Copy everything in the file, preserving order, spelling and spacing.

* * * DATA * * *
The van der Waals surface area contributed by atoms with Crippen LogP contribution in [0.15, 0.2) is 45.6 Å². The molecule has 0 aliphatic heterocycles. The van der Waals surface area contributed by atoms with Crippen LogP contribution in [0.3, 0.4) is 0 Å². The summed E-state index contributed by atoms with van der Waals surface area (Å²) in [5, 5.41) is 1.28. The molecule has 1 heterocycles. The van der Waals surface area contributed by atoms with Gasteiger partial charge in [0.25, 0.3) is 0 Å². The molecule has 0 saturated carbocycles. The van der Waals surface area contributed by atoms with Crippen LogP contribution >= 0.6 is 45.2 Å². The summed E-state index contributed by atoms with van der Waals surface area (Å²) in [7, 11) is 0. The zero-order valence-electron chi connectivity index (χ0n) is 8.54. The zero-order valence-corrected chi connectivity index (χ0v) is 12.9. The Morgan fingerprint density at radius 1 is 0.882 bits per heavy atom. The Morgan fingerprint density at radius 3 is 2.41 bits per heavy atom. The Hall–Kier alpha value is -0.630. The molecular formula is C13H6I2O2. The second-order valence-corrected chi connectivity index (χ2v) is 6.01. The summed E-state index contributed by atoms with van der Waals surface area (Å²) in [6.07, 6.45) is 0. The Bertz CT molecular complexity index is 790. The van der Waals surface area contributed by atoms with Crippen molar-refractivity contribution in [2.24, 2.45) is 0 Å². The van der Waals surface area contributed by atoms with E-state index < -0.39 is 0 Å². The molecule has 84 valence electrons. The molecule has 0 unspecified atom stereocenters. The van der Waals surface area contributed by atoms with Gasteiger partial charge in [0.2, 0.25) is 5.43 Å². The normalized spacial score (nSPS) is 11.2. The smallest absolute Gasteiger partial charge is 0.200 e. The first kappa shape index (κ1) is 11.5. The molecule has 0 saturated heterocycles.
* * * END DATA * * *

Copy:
The van der Waals surface area contributed by atoms with Crippen LogP contribution in [0.15, 0.2) is 45.6 Å². The molecule has 0 aliphatic heterocycles. The van der Waals surface area contributed by atoms with Crippen LogP contribution in [0.3, 0.4) is 0 Å². The summed E-state index contributed by atoms with van der Waals surface area (Å²) in [5, 5.41) is 1.28. The molecule has 1 heterocycles. The van der Waals surface area contributed by atoms with Gasteiger partial charge in [0.25, 0.3) is 0 Å². The molecule has 0 saturated carbocycles. The van der Waals surface area contributed by atoms with Crippen LogP contribution >= 0.6 is 45.2 Å². The summed E-state index contributed by atoms with van der Waals surface area (Å²) in [7, 11) is 0. The zero-order valence-electron chi connectivity index (χ0n) is 8.54. The zero-order valence-corrected chi connectivity index (χ0v) is 12.9. The Morgan fingerprint density at radius 1 is 0.882 bits per heavy atom. The Morgan fingerprint density at radius 3 is 2.41 bits per heavy atom. The Hall–Kier alpha value is -0.630. The molecular formula is C13H6I2O2. The second-order valence-corrected chi connectivity index (χ2v) is 6.01. The summed E-state index contributed by atoms with van der Waals surface area (Å²) in [6.07, 6.45) is 0. The Bertz CT molecular complexity index is 790. The van der Waals surface area contributed by atoms with Crippen molar-refractivity contribution in [2.24, 2.45) is 0 Å². The van der Waals surface area contributed by atoms with E-state index < -0.39 is 0 Å². The molecule has 84 valence electrons. The molecule has 0 unspecified atom stereocenters. The van der Waals surface area contributed by atoms with Gasteiger partial charge in [0.2, 0.25) is 5.43 Å². The normalized spacial score (nSPS) is 11.2. The smallest absolute Gasteiger partial charge is 0.200 e. The first kappa shape index (κ1) is 11.5. The molecule has 0 saturated heterocycles.